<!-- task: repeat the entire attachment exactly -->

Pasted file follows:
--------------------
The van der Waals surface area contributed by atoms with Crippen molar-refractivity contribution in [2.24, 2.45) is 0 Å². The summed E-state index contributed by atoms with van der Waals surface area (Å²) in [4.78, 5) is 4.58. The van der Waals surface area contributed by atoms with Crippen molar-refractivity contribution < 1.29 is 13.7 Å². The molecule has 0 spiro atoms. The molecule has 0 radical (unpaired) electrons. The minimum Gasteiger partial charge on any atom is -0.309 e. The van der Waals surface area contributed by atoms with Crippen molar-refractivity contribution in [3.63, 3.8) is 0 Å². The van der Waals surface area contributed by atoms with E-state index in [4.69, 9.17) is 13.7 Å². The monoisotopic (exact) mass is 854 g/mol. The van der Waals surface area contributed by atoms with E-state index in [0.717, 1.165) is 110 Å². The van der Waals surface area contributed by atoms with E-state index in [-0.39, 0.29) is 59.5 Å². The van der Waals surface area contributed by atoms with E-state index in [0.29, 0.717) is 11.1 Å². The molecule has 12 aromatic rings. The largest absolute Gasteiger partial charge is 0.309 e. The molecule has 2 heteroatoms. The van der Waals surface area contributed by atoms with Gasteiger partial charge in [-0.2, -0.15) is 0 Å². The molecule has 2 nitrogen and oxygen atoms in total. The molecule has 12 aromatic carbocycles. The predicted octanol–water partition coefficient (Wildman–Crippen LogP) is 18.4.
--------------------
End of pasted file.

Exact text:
The van der Waals surface area contributed by atoms with Crippen molar-refractivity contribution in [2.24, 2.45) is 0 Å². The summed E-state index contributed by atoms with van der Waals surface area (Å²) in [4.78, 5) is 4.58. The van der Waals surface area contributed by atoms with Crippen molar-refractivity contribution < 1.29 is 13.7 Å². The molecule has 0 spiro atoms. The molecule has 0 radical (unpaired) electrons. The minimum Gasteiger partial charge on any atom is -0.309 e. The van der Waals surface area contributed by atoms with Crippen molar-refractivity contribution in [3.63, 3.8) is 0 Å². The van der Waals surface area contributed by atoms with E-state index in [4.69, 9.17) is 13.7 Å². The monoisotopic (exact) mass is 854 g/mol. The van der Waals surface area contributed by atoms with E-state index in [0.717, 1.165) is 110 Å². The van der Waals surface area contributed by atoms with E-state index in [-0.39, 0.29) is 59.5 Å². The van der Waals surface area contributed by atoms with E-state index in [0.29, 0.717) is 11.1 Å². The molecule has 12 aromatic rings. The largest absolute Gasteiger partial charge is 0.309 e. The molecule has 2 heteroatoms. The van der Waals surface area contributed by atoms with Gasteiger partial charge in [-0.2, -0.15) is 0 Å². The molecule has 2 nitrogen and oxygen atoms in total. The molecule has 12 aromatic carbocycles. The predicted octanol–water partition coefficient (Wildman–Crippen LogP) is 18.4.